Citizens, politicians, and journalists alike enjoy decrying political incivility. Diana C. Mutz complicates these attacks on incivility by investigating the effects of in-your-face politics. In-your-face political television includes two attributes: it contains incivility, that is, violations of face-to-face interaction norms, and it violates norms of interpersonal social distance by including close-up shots that make a televised person appear physically close to the viewer. Mutz’s thorough analysis suggests that in-your-face television, while damaging to citizens, also is more arousing and entertaining than civil political television.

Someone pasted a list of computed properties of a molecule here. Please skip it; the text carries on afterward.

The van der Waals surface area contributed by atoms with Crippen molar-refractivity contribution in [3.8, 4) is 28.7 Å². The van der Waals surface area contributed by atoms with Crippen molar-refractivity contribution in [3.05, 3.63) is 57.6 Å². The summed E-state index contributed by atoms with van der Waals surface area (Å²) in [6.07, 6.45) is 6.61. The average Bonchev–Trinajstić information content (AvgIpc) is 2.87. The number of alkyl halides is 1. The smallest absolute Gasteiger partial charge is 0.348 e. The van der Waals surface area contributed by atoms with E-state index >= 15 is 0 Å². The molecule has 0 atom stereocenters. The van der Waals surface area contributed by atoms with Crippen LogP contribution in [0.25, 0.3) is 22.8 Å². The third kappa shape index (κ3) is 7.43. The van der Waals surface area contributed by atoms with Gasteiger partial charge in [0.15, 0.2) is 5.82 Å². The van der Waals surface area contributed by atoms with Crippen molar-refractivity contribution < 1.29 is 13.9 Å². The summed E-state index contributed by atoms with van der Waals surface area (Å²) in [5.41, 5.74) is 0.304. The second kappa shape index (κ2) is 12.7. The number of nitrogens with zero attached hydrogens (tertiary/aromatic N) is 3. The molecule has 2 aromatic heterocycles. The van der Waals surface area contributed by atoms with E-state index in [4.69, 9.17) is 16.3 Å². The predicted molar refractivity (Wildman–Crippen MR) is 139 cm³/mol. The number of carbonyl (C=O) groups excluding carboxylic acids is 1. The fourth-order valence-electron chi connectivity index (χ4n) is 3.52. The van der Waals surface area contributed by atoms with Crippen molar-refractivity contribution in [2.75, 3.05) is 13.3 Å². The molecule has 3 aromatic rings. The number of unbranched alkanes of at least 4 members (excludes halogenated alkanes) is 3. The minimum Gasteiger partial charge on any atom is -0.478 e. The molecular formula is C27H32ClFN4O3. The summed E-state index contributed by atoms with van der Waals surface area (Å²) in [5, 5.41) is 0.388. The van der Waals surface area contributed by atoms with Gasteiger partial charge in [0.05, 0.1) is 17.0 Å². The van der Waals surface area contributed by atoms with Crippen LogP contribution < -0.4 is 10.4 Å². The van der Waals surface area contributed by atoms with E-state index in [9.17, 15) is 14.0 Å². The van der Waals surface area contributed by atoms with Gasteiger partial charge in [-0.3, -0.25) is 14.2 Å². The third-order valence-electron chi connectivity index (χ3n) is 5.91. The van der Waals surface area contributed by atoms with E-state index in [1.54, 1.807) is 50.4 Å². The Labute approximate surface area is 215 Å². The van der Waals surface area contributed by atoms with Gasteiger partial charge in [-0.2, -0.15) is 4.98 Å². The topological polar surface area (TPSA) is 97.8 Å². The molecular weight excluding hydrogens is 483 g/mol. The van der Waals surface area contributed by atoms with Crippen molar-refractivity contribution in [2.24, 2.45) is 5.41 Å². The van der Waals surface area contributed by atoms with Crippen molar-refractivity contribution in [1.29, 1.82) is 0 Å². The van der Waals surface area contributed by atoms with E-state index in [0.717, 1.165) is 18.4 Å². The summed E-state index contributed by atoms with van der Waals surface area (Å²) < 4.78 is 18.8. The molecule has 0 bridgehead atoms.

Mutz investigates the effects of in-your-face politics using a convincing multimethod approach. A series of tightly constructed lab experiments provide causal evidence that in-your-face political talk shows with both incivility and close-up camera shots increase physiological arousal, entertainment value of the show, and open-ended recall of political candidate issue positions. However, people who watched in-your-face television believed that the arguments made by candidates they opposed were less legitimate than people who saw other types of televised political interactions. Further, incivility alone—even without close-up camera shots—decreased individuals’ levels of political trust. Mutz tests the extern
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